Students of Jadavpur University in Kolkata staged protests on Wednesday after the administration decided to scrap entrance tests for six undergraduate courses in Humanities this academic year, and enroll students based only on their Class 12 board exam marks.

Comparative literature, history, political science, philosophy, English and Bengali are the subjects for which tests have been cancelled.

“The Executive Council has decided that entrance exams for admission to the Arts subjects will not be held only this year,” University Registrar Chiranjib Bhattacharjee said, according to The Indian Express. “This decision has been taken to address legal questions over the exams and to not harass students awaiting certainty of admission process.”

Bhattacharjee added: “The Executive Council resolves that the admission committee of the faculty of arts is empowered to determine the modality of admission according to Class XII marks of any board as per the requirements of different subjects. Accordingly, the notification of the admission test will be withdrawn.”

University’s Vice Chancellor Suranjan Das claimed that some students confined him to a room after the decision was announced. “This is an unfortunate and an undemocratic way of protesting,” he told News18. “My question is what role do the existing students have in this issue? They have every right to express their concern but this is not the right way to do it.”

Bhattacharjee claimed that the university’s executive council decided to scrap the entrance exams because several people were unhappy with the previous decision to involve external experts to conduct these tests.

However, scrapping the admission procedure, which has been in place for 40 years, has displeased students as well as teachers at the university. They feel that the decision may lower the academic standard of the university, PTI reported.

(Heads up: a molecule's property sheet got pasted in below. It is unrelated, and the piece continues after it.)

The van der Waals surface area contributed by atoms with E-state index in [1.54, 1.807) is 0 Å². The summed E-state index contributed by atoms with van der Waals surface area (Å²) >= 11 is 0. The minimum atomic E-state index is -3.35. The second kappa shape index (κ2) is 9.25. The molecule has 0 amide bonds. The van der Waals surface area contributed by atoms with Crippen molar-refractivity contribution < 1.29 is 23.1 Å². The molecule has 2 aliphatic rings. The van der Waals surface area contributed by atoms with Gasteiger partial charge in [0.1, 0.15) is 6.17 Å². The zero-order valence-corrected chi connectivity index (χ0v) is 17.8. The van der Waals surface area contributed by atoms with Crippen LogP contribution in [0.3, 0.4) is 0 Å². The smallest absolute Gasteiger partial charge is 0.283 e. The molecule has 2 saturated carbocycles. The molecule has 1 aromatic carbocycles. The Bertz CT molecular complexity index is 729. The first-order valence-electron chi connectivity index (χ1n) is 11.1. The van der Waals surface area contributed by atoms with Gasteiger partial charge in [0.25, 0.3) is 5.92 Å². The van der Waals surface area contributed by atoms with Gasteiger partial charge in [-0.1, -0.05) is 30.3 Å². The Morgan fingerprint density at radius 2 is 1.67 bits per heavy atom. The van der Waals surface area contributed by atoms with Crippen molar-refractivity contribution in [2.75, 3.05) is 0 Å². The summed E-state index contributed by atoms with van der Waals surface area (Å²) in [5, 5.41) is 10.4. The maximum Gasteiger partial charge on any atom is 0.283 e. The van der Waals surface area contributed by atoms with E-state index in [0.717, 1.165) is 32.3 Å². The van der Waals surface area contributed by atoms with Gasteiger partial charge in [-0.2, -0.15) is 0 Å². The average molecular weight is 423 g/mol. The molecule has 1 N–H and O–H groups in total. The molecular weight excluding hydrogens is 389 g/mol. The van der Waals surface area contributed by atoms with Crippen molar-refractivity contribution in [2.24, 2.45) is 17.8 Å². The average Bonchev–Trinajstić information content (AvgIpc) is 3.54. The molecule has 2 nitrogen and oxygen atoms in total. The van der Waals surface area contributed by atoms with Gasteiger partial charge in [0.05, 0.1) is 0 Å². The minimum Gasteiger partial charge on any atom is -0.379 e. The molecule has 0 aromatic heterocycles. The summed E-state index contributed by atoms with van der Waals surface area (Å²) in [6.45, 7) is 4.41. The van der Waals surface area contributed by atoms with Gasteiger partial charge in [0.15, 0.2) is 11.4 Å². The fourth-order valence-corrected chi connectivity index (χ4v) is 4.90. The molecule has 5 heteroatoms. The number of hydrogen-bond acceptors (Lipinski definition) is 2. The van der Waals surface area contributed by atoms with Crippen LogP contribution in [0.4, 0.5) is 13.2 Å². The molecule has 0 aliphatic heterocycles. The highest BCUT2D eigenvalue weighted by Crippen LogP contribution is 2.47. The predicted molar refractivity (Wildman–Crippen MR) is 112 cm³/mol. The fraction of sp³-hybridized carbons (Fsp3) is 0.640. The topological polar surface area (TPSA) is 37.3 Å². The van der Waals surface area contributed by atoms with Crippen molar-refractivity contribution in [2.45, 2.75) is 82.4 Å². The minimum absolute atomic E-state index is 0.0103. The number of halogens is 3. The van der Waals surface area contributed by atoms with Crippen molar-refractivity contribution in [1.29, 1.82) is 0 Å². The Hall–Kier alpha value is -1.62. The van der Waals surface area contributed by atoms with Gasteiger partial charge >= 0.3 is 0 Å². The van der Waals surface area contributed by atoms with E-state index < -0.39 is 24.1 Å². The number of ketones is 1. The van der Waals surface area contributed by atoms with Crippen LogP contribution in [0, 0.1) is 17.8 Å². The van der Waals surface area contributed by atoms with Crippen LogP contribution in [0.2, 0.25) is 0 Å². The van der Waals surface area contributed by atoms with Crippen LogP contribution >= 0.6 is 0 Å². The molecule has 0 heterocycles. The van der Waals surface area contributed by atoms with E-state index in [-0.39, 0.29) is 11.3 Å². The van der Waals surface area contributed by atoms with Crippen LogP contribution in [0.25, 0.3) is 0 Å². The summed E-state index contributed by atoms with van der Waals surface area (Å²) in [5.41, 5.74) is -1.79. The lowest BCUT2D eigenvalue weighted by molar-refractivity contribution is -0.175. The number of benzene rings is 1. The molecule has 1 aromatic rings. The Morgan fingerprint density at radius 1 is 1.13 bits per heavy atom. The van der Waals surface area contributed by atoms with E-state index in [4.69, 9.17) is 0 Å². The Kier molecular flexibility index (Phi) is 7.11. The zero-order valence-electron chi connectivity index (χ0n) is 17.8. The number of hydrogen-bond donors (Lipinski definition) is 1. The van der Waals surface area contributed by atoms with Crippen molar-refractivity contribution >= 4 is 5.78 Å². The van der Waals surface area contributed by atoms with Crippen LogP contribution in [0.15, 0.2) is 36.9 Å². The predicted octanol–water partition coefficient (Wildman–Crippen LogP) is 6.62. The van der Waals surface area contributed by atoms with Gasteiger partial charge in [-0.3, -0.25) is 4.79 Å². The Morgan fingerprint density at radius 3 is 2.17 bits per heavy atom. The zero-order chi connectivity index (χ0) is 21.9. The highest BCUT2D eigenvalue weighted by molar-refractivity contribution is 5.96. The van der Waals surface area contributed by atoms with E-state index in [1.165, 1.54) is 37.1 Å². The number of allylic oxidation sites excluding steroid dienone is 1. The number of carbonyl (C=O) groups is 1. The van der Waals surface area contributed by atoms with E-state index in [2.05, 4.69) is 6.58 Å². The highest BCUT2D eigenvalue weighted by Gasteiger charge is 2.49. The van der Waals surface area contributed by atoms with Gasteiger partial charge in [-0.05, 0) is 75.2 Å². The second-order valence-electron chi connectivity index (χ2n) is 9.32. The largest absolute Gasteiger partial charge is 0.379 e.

Jadavpur University Teachers’ Association President Keshav Bhattacharya said this move will lead to discontent among professors, students, scholars, guardians as well as applicants. “We believe that the admission process cannot and should not be continued without the involvement of teachers of the departments and schools,” Bhattacharya said. “We request the council to resolve the issue and decide an academically desirable mode of admission that includes teachers who have, year after year, proved the success of the system.”

English Professor Abhijit Gupta said, “Now it [admission] will be like a lottery. I don’t know how they will judge applicants. Entrance test was the most transparent way to get admission in JU.”

Echoing Bhattacharya’s statement, Gupta added: “We did this for the last 40 years and there was no single complaint before. It was a tried and tested process and everybody was satisfied.” There could be some “external motive” behind this decision, he added.